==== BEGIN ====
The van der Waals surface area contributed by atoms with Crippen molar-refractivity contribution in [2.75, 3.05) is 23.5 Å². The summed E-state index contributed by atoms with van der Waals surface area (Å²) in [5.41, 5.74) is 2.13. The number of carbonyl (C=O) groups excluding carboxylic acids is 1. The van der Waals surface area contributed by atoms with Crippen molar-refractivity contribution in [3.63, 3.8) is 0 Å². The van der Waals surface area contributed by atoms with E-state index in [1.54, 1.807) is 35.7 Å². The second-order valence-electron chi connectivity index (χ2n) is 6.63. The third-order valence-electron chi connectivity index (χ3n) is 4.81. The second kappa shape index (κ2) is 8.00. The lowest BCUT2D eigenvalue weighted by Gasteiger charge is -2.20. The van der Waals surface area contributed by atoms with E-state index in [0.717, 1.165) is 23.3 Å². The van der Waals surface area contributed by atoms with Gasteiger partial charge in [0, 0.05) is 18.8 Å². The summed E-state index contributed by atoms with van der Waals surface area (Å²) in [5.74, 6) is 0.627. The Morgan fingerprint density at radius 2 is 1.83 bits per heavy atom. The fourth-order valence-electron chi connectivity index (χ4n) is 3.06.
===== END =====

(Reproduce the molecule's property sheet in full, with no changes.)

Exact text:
The van der Waals surface area contributed by atoms with Crippen molar-refractivity contribution in [2.75, 3.05) is 23.5 Å². The summed E-state index contributed by atoms with van der Waals surface area (Å²) in [5.41, 5.74) is 2.13. The number of carbonyl (C=O) groups excluding carboxylic acids is 1. The van der Waals surface area contributed by atoms with Crippen molar-refractivity contribution in [3.63, 3.8) is 0 Å². The van der Waals surface area contributed by atoms with E-state index in [1.54, 1.807) is 35.7 Å². The second-order valence-electron chi connectivity index (χ2n) is 6.63. The third-order valence-electron chi connectivity index (χ3n) is 4.81. The second kappa shape index (κ2) is 8.00. The lowest BCUT2D eigenvalue weighted by Gasteiger charge is -2.20. The van der Waals surface area contributed by atoms with E-state index in [0.717, 1.165) is 23.3 Å². The van der Waals surface area contributed by atoms with Gasteiger partial charge in [0, 0.05) is 18.8 Å². The summed E-state index contributed by atoms with van der Waals surface area (Å²) in [5.74, 6) is 0.627. The Morgan fingerprint density at radius 2 is 1.83 bits per heavy atom. The fourth-order valence-electron chi connectivity index (χ4n) is 3.06.